Wednesday, July 27, 2005

Seen on Shelves

Finally, I have found Point of Honour on bookstore shelves out here! Imagine The Author doing a little capering dance of auctorial glee.

They have shelved it in Romance, which dismays me--I understand why, but to me (I'm only the author, after all) these books are not romances no matter how much they partake of the English Regency, and they do. They might better be labeled as that standby of my youth, "romantic suspense." I would have said mystery, me; I spend a lot of time and brain effort making them into mystery. The spine says "fiction" so it's not like that's a pointer. Still, I suspect that Borders has the book shelved in Romance because that's where they believe it's going to sell. And the point, from their point of view (and the distributor's and the publisher's) is sales, for which I cannot blame them.

Meanwhile, I have a short story rattling around in my brain which is not quite ready to come out and declare itself. I wish it would. It would be nice to finish it and send it away to find a home before I head off to Scotland.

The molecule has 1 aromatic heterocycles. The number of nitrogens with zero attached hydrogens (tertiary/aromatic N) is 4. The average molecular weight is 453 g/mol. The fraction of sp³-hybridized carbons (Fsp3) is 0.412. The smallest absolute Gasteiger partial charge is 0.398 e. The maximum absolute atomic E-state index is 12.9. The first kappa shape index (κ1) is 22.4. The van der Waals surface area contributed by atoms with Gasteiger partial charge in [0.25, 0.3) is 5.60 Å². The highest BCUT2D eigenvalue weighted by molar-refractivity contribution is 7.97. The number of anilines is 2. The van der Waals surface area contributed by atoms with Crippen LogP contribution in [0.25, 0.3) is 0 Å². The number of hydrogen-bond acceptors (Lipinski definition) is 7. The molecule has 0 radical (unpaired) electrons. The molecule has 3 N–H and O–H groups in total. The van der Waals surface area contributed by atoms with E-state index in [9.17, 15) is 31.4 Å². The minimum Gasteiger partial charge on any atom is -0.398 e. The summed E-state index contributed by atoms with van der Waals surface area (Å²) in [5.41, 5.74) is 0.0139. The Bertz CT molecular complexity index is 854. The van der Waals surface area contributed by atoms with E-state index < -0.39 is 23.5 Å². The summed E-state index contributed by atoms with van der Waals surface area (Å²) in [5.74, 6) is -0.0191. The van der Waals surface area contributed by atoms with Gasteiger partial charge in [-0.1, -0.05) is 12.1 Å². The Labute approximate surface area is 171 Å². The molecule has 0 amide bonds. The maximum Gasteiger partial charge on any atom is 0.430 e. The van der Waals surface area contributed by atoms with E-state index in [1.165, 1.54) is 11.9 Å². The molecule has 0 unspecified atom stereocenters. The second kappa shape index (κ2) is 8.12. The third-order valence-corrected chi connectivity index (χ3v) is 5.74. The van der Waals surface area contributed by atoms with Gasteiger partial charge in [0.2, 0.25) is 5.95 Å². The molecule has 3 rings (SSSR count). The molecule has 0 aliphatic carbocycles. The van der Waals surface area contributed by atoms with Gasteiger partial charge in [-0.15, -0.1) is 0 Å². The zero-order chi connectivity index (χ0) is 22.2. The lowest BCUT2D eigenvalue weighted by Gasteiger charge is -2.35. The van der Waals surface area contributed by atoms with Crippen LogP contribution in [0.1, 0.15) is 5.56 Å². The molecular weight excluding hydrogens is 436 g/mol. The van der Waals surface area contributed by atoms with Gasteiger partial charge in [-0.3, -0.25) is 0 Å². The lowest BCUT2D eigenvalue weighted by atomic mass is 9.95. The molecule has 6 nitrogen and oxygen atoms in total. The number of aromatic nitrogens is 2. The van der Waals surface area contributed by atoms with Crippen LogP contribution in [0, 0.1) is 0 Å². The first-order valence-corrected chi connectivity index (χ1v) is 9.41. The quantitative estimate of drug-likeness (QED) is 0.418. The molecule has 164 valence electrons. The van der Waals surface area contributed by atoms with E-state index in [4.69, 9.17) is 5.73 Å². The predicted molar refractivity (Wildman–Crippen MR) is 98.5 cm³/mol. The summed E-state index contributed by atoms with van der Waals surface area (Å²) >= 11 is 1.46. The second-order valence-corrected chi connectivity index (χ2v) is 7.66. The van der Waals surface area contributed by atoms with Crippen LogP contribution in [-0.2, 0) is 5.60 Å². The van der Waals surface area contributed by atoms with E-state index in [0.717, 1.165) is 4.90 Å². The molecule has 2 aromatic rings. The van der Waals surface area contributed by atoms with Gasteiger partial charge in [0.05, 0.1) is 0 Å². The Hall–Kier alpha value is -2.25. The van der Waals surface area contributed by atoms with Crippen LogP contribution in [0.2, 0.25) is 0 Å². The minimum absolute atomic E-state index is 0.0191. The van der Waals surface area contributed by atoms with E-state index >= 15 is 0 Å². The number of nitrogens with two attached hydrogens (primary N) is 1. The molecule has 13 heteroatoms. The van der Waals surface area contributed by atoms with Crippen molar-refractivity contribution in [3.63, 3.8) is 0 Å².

Anonymous Jess said...

I still haven't seen Point of Honor on a shelf yet - I finally bought it on Amazon after two years of "If you liked that, you should really read..." It drove me bonkers.
Good news though - my library got Petty Treason before I even had the chance to ask!

10:15 PM  
Blogger Madeleine Robins said...

What a fine library! All libraries should, of course, buy my books. And the books of other fine writers.

It's hard to explain the jolt of excitement I get when I happen unawares upon a book of mine at a bookstore. Way back in 1977 when my first book was published, I chanced upon it at Lechmere, a big department store (like Sears, not like Neiman Marcus) in Boston. I had been looking for socks or an iron or something like that, but I cannot pass by a book shelf without seeing what they have, and there was my first book, sitting on the shelf, just waiting for someone to pick it up and take it home and (God Willing) love it. It's rather like meeting your child for the first time, except that the space between labor and delivery and encounter is significantly greater.

9:17 AM  

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